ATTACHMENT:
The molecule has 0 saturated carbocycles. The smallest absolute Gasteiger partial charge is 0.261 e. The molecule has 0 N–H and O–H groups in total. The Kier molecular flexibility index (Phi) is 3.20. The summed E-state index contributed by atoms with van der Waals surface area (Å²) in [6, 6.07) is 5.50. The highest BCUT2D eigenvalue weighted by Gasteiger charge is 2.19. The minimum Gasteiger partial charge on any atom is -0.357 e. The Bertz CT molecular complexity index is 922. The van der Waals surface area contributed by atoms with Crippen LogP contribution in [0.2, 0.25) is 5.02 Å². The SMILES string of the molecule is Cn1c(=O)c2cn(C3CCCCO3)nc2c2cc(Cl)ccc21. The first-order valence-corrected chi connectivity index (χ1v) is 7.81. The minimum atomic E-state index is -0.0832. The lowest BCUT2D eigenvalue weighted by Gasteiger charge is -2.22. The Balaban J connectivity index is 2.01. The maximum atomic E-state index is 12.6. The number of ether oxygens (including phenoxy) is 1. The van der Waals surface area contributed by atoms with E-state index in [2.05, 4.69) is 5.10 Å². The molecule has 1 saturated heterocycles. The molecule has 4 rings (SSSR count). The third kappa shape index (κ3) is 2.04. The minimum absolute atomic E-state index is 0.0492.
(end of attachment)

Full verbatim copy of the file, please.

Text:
The molecule has 0 saturated carbocycles. The smallest absolute Gasteiger partial charge is 0.261 e. The molecule has 0 N–H and O–H groups in total. The Kier molecular flexibility index (Phi) is 3.20. The summed E-state index contributed by atoms with van der Waals surface area (Å²) in [6, 6.07) is 5.50. The highest BCUT2D eigenvalue weighted by Gasteiger charge is 2.19. The minimum Gasteiger partial charge on any atom is -0.357 e. The Bertz CT molecular complexity index is 922. The van der Waals surface area contributed by atoms with Crippen LogP contribution in [0.2, 0.25) is 5.02 Å². The SMILES string of the molecule is Cn1c(=O)c2cn(C3CCCCO3)nc2c2cc(Cl)ccc21. The first-order valence-corrected chi connectivity index (χ1v) is 7.81. The minimum atomic E-state index is -0.0832. The lowest BCUT2D eigenvalue weighted by Gasteiger charge is -2.22. The Balaban J connectivity index is 2.01. The maximum atomic E-state index is 12.6. The number of ether oxygens (including phenoxy) is 1. The van der Waals surface area contributed by atoms with E-state index in [2.05, 4.69) is 5.10 Å². The molecule has 1 saturated heterocycles. The molecule has 4 rings (SSSR count). The third kappa shape index (κ3) is 2.04. The minimum absolute atomic E-state index is 0.0492.